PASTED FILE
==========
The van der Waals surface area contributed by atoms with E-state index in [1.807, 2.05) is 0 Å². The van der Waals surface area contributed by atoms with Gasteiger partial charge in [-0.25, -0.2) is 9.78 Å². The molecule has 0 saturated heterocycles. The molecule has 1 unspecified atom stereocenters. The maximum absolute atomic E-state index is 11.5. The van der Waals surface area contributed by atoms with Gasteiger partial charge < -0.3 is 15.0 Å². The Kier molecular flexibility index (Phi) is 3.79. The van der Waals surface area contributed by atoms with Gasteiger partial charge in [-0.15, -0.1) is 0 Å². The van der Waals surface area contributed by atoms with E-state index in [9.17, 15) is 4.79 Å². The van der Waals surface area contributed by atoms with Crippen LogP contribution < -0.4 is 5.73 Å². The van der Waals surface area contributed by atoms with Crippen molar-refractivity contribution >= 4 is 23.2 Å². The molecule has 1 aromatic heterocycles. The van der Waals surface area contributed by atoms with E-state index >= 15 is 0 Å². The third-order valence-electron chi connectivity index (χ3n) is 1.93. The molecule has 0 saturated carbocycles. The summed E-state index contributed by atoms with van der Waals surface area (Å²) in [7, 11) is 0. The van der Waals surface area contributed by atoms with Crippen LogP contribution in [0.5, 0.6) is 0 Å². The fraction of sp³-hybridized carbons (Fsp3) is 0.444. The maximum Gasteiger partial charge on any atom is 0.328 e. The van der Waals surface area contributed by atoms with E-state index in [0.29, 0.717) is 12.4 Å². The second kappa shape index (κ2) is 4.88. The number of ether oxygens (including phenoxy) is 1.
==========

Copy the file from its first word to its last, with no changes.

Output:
The van der Waals surface area contributed by atoms with E-state index in [1.807, 2.05) is 0 Å². The van der Waals surface area contributed by atoms with Gasteiger partial charge in [-0.25, -0.2) is 9.78 Å². The molecule has 0 saturated heterocycles. The molecule has 1 unspecified atom stereocenters. The maximum absolute atomic E-state index is 11.5. The van der Waals surface area contributed by atoms with Gasteiger partial charge < -0.3 is 15.0 Å². The Kier molecular flexibility index (Phi) is 3.79. The van der Waals surface area contributed by atoms with Gasteiger partial charge in [-0.15, -0.1) is 0 Å². The van der Waals surface area contributed by atoms with E-state index in [9.17, 15) is 4.79 Å². The van der Waals surface area contributed by atoms with Crippen LogP contribution < -0.4 is 5.73 Å². The van der Waals surface area contributed by atoms with Crippen molar-refractivity contribution >= 4 is 23.2 Å². The molecule has 1 aromatic heterocycles. The van der Waals surface area contributed by atoms with E-state index >= 15 is 0 Å². The third-order valence-electron chi connectivity index (χ3n) is 1.93. The molecule has 0 saturated carbocycles. The summed E-state index contributed by atoms with van der Waals surface area (Å²) in [7, 11) is 0. The van der Waals surface area contributed by atoms with Crippen LogP contribution in [0.5, 0.6) is 0 Å². The fraction of sp³-hybridized carbons (Fsp3) is 0.444. The maximum Gasteiger partial charge on any atom is 0.328 e. The van der Waals surface area contributed by atoms with E-state index in [0.29, 0.717) is 12.4 Å². The second kappa shape index (κ2) is 4.88. The number of ether oxygens (including phenoxy) is 1.